G.H. Bass and Fred Perry's New Loafers Hit the Sweet Spot Between Prep and Punk
Two iconic brands reimagine the penny loafer
Growing up in the mid-’90s was interesting. We had no idea what to worry about, everything seemed perfectly “meh” and we had to actually leave the house to find stuff. Digging through old crates for records, taking long drives to see bands play or finding the one indie movie theater within 500 miles playing a movie you wanted to see were the bedrock upon which identity was built. And thrift stores were the best places to shop. Before high-priced vintage became a thing you couldn’t escape or Urban Outfitters started marketing distressed T-shirts with the insignia of old bands on the chest, my friends and I trolled any Salvation Army we could find to sniff out that random item of clothing that only cost a few bucks and didn’t look like what everybody else was wearing.
By the time I was 16 in 1997, the secret was out, and more kids I knew and didn’t care much for started frequenting the same thrift stores I did. And while I wouldn’t say they bit my style, we were drawing from the same well of inspiration, and it pissed me off. When you’re young and you think you’re finally carving out an identity for yourself, it’s hard to deal with feeling like that identity is not yours exclusively. So I rebelled. Instead of trying to look like an extra from Larry Clark’s 1995 film Kids, I started going back to exactly what I had rebelled against. I traded in the baggy jeans I skateboarded in for chinos, and started wearing vintage Ralph Lauren Polo button-ups and Lacoste shirts from the decade prior. I was taking my inspiration from people you might not consider punk rock, but they were definitely punks: people like Allen Ginsberg, Miles Davis, David Byrne and Jean-Michel Basquiat. I was still punk, but I was playing with prep. It felt more subversive than getting my face pierced or tattoos I’d eventually regret.
And that’s been my sweet spot ever since: somewhere in the gray area between preppy and punk. I’d say the punk part is more in attitude. I find the act of actually giving a shit what you wear to be subversive, but my look does often skew closer to conventional in some ways. But in the last few years, a few brands have actually started making clothes that I think comes from the same school of philosophy, namely Noah, Rowing Blazers and especially the ongoing collaboration between Palace and Ralph Lauren. With more color, fun and a hearty dose of irreverence, these brands all get how to put out something you could wear to the office but also crosses over into street style; stuff that some 16-year-old can get as hyped about it as somebody twice their age.
Now other iconic brands are starting to hop on board. Just see Sperry’s great Cloud collection or Lands’ End’s collection with Rowing Blazers. And, most recently, British sportswear label Fred Perry and America footwear legend G.H. Bass, who have teamed up on a collection of chunky loafers that strike the perfect balance between New Englander and ne’er-do-well.
Weejuns have been around since 1936, when Bass, which was founded in 1876 in Wilton, Maine, took a shoe designed for farm work in Norway and turned it into one of the most iconic silhouettes of the last century. The Fred Perry polo, which first start popping up in 1952 and is named after a British tennis champ, would eventually become part of the uniform of a number of mods, skinheads and other young people connected to the U.K.’s more fringe subcultures in the ’70s and ’80s.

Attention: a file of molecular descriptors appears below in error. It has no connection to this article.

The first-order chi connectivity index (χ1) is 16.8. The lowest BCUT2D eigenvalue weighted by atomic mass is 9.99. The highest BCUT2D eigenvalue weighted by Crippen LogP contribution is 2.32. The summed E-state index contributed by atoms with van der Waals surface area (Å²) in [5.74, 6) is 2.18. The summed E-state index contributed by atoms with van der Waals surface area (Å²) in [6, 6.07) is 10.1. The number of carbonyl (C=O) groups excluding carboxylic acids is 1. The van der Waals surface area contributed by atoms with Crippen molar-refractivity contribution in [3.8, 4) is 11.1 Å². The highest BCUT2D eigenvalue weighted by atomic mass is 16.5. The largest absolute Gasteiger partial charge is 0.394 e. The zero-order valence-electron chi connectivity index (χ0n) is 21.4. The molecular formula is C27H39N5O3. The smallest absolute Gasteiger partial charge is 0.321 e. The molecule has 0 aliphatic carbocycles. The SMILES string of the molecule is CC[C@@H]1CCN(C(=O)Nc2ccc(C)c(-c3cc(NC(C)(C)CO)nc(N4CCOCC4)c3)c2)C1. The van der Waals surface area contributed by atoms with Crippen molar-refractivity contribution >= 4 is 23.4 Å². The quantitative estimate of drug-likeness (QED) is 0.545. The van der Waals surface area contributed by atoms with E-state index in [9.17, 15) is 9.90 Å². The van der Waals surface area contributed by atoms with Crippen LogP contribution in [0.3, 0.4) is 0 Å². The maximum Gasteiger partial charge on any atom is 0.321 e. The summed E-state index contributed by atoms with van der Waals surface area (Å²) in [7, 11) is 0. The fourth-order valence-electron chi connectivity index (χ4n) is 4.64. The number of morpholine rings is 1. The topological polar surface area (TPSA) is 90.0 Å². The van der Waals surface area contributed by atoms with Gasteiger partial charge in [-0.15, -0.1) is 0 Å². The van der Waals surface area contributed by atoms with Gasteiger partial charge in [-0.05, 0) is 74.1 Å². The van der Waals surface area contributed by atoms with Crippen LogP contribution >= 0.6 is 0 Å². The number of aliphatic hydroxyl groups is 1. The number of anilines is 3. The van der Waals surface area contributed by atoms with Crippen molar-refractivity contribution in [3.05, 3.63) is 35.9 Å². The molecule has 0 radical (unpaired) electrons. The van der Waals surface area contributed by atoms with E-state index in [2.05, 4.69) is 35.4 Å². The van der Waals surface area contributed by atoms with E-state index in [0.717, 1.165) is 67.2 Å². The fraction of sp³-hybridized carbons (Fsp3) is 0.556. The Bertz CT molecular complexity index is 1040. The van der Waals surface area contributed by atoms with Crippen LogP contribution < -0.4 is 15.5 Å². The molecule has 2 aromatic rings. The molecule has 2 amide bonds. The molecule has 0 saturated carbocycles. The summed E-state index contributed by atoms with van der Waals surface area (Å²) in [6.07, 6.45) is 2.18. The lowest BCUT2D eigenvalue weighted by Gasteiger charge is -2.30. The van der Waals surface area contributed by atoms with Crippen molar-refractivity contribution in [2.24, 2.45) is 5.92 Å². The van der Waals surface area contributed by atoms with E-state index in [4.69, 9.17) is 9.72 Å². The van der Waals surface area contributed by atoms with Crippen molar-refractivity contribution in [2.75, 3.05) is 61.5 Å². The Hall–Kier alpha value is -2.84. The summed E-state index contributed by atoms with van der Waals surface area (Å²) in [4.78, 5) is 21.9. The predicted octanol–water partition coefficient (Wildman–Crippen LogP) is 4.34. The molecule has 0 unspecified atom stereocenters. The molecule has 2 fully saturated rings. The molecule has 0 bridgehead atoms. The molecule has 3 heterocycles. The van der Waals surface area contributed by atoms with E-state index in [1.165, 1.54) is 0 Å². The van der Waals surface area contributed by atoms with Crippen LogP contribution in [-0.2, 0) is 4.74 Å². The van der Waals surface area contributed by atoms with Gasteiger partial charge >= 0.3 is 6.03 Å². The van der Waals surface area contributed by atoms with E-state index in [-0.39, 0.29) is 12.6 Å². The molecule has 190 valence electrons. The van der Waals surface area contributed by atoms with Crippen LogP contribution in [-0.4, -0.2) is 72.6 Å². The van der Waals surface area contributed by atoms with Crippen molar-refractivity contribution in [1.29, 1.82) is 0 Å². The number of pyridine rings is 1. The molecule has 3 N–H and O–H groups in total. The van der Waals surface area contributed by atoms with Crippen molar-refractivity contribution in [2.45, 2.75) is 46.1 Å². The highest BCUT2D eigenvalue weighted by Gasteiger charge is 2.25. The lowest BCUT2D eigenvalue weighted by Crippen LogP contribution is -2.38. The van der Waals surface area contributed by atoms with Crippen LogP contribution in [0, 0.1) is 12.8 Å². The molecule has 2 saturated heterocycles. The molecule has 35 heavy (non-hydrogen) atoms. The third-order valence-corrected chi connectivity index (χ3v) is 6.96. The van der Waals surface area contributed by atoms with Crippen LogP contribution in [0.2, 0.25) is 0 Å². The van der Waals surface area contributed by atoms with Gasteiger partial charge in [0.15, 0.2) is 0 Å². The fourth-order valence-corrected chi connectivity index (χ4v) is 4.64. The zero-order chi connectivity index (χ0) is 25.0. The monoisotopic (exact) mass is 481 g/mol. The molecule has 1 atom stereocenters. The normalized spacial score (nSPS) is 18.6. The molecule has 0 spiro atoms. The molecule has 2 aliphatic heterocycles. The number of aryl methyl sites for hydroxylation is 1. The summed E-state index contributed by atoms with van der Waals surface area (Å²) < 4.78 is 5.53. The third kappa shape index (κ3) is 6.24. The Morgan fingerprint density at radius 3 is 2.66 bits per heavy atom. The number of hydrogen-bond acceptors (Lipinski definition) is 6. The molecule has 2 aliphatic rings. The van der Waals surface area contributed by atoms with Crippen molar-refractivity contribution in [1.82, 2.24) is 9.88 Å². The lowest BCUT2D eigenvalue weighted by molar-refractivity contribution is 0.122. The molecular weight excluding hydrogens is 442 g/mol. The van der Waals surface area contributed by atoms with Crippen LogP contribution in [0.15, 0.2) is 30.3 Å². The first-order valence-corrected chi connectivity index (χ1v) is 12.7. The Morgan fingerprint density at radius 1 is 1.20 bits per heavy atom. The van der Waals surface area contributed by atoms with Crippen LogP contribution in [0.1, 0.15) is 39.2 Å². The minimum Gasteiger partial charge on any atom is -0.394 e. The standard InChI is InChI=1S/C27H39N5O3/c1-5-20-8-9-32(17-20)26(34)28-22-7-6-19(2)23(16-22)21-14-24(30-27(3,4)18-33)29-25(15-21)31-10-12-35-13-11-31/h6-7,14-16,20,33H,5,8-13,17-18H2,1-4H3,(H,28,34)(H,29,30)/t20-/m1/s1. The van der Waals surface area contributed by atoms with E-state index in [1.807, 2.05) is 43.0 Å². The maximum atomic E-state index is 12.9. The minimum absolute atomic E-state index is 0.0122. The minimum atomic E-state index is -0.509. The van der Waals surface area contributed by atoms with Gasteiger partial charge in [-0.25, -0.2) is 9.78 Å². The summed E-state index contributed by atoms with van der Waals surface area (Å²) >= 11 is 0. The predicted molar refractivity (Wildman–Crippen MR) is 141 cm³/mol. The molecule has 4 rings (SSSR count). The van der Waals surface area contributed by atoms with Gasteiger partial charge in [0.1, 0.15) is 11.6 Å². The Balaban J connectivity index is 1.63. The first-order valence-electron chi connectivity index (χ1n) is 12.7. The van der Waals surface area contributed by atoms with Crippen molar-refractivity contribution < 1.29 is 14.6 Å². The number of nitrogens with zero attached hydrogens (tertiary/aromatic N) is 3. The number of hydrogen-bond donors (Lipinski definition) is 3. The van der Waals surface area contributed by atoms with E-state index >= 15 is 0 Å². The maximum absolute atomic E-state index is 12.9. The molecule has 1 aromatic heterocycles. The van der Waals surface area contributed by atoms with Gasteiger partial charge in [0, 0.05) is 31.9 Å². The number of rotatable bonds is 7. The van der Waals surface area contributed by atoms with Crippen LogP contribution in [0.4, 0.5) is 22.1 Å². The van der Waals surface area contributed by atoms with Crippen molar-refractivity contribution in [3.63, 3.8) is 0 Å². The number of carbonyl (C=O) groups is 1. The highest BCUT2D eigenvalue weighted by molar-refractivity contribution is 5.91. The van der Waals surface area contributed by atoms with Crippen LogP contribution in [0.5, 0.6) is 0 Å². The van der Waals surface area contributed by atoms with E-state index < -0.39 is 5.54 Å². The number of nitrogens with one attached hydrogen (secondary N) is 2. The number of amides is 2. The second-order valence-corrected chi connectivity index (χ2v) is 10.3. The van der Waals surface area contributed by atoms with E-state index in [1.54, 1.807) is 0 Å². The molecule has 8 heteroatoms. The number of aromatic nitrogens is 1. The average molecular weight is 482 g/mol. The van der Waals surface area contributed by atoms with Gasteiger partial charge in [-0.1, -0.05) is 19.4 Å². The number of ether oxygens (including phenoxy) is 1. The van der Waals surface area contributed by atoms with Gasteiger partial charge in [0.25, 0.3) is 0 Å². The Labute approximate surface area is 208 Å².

Today, I’d say the Weejun is also part of its own subculture. Dressing like a “prep” in 2020 takes a little bit of work and cultivation; if you’re going to rock the loafer, you’ve got to commit to it. I’ve always felt it was the type of shoe you really have to think about before you put it on — this collaboration even more so.
The Fred Perry Weejuns come in four different styles: a penny loafer in oxblood and navy, as well as a tassel loafer in black and bottle green. I don’t have a pair of black loafers, so that’s what I went with. I’m also a sucker for tassels. I paired them with a pair of vintage 1940s-era cotton pants, sort of like an inexpensive version of a pair Ralph Lauren put out recently. Since I’m working from home but not trying to feel like a schlub (OK, maybe sometimes feeling like a schlub), I put on an old white oxford and buttoned it all the way to the top. That was my look for the day.
The shoes were comfortable as soon as I put them on. They didn’t take as long to break in as my other pairs of loafers. There was a little more give, and the soles are a little higher than traditional Weejuns. And that’s what makes these shoes so fun to me: they are definitely a collab between Fred Perry and G.H. Bass (the tartan insoles are an especially nice touch), but don’t be surprised if somebody glimpses you wearing them and mistakes them for a pair of Dr. Martens. The Fred Perry Weejuns are almost robust enough to look like a creeper, but won’t make you feel like the old guy trying to be all like, “What’s up, teenagers. You guys like Rancid?”
Overall, the Fred Perry and G.H Bass team-up represents the perfect meeting between two brands that accidentally became part of subculture uniforms: a former tennis polo-turned-punk staple meeting with the official shoe of people who want to dress like they went to Brown in 1962. While I love seeing the newer, younger brands team up with the classics, it’s this sort of alliance — a kind of symbiosis through which two older brands are both made new again — that I hope we see more of.